I was a victim of sexual harassment in India, today I rejoice

NEW DELHI: I didn’t even know I was holding my breath until my phone screen showed the message “Priya Ramani is cleared.” And then my Twitter timeline exploded with happiness, tears, and hope, from women I know, women I don’t know. But we were united by a euphoria that felt deeply personal in a country where women are used to daily defeat and disappointment.

What happened on Wednesday afternoon was that an Indian court acquitted journalist Priya Ramani in a criminal defamation case brought against her by a former government minister. In 2018, during a #MeToo wave in the country, Ramani had alleged in a social media post that she was sexually harassed in 1993 by MJ Akbar, then a top newspaper editor, when he called her to a hotel in Mumbai for a job. interview. Following their allegations, more than 20 women had come forward to file sexual misconduct charges against Akbar, who was then a minister in Prime Minister Narendra Modi’s cabinet.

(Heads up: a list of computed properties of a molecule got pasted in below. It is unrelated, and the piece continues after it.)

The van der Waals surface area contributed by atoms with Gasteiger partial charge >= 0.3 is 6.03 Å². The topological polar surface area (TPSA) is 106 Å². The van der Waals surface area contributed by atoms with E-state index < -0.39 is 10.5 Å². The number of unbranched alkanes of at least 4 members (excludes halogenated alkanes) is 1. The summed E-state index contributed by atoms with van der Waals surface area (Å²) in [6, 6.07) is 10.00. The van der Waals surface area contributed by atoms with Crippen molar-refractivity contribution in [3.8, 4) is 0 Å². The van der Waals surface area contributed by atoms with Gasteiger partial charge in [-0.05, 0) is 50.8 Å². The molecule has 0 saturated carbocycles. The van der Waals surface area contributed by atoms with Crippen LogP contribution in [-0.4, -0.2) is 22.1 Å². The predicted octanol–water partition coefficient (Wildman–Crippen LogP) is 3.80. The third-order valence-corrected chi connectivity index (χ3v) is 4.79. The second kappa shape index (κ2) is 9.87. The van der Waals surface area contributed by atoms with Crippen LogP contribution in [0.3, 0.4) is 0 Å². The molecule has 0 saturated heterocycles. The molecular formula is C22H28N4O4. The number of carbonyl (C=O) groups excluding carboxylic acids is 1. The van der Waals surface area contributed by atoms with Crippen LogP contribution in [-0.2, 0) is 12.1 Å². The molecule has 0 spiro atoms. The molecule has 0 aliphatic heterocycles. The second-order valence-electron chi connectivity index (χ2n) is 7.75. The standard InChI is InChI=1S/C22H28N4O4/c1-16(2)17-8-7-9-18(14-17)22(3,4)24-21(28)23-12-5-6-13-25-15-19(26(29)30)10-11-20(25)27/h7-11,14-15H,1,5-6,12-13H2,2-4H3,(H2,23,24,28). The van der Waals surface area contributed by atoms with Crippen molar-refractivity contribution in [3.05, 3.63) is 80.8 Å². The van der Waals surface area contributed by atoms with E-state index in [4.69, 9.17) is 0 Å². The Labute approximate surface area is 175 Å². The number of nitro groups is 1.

The accusations led Akbar to resign as minister, but not before bringing a criminal defamation case, using archaic colonial-era law, against Ramani. Over the past two years, we have all watched the case unfold with nervous anticipation because the future of the #MeToo movement in India, as well as the campaign for safer workplaces for women in the country, depended on the outcome of this case. If they silenced her, we would all be silenced. Following the defamation lawsuit, many voices had already fallen silent and the #MeToo movement had petered out.


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